Labour and Enterprise – A reply to Alex Smith and Luke Boizer…..
This post on LabourList by Alex Smith and Luke Boizer caught my eye this morning. Not least because it starts with this eye-popping statement:
Despite its faults, capitalism is the single most successful system in history at creating opportunity, freedom, expression and happiness.
I’m genuinely not sure how the comrades measure this or even hope to prove it. I would say its one of those statements that it’s probably impossible to concretely prove or disprove. Having said that it evidences the kind of ‘i’m all right jack’ conceited attitude which pretty much plagues ideologues of the capitalist system. It’s a bit like the overwhelmingly privileged citizens of Rome writing a fantastic eulogy about how happy they are and how they had spread that happiness to an unparalleled number of their citizens – forgetting, of course, the ones they brutally slaughtered, repressed and kept in a state of permanent servitude and squalor.
Having started off in a thoroughly unbalanced and one-sided way (the people for whose capitalism’s faults are crippling are deemed inconsequential by implication) the post never really recovers. In fact, it collapses into a gibbering mess of intellectual self-contradiction having told us how brilliant capitalism is making life for everyone it goes onto say this:
Jobs will not come easy in the future; nor will they always be secure. Entire business models will come and go, and the business cycle may shorten, rather than lengthen. In this type of economy, those with capital will have a built-in advantage over those without. So if the government is encouraging the right to enterprise it is important it also fulfills its responsibility to provide a robust safety net in such a high-risk environment.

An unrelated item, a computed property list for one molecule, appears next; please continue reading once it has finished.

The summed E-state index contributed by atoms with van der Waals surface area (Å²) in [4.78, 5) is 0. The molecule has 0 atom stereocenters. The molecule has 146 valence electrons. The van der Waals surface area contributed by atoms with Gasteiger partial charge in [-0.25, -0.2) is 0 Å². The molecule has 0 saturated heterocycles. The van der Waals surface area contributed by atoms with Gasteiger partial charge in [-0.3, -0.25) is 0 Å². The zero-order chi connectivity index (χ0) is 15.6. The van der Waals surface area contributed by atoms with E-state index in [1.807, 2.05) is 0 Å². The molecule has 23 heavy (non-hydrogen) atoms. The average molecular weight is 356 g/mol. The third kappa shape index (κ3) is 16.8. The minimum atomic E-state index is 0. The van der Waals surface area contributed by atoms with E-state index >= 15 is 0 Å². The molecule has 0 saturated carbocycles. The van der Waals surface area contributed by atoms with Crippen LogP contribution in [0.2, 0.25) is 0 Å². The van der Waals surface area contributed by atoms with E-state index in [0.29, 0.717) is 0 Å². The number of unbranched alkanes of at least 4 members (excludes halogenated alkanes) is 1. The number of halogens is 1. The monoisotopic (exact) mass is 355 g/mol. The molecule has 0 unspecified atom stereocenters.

So, peoples working lives are going to be become more unstable and this is a good thing? You see it might be a good thing to write about, bracing and thrilling even but I suspect the actual people involved might take a different view – especially if they happen to fall down on the losing side. Life isn’t a game of Monopoly, its deadly serious, and its pretty feckless and irresponsible of LabourList commentators to behave like it is really, especially when by their own admission the stakes for people are so high.
What would be even more reckless and politically disgusting would be for Labour to pretend that it was – to suddenly refuse to be the party of those dispossessed by this social system. Not only is that morally wrong but it will create a permanent black hole at the centre of our democracy which will eventually corrode it by creating a chronic crisis of representation where more and more people simply no longer have a voice within conventional political discourse and therefore no longer have a stake in its preservation. Before writing such pieces I would suggest that comrades consider both sides of the equation – not just the winners but also the losers and remember that Labour has a responsibility to represent the latter, probably more than the former because it is they that most need a voice for otherwise they are voiceless. Labour should not be the ‘party of enterprise’ – it should be the party of consistent democracy and social justice and that involves a recognition that capitalism is far from the promised land for many more billions than it is.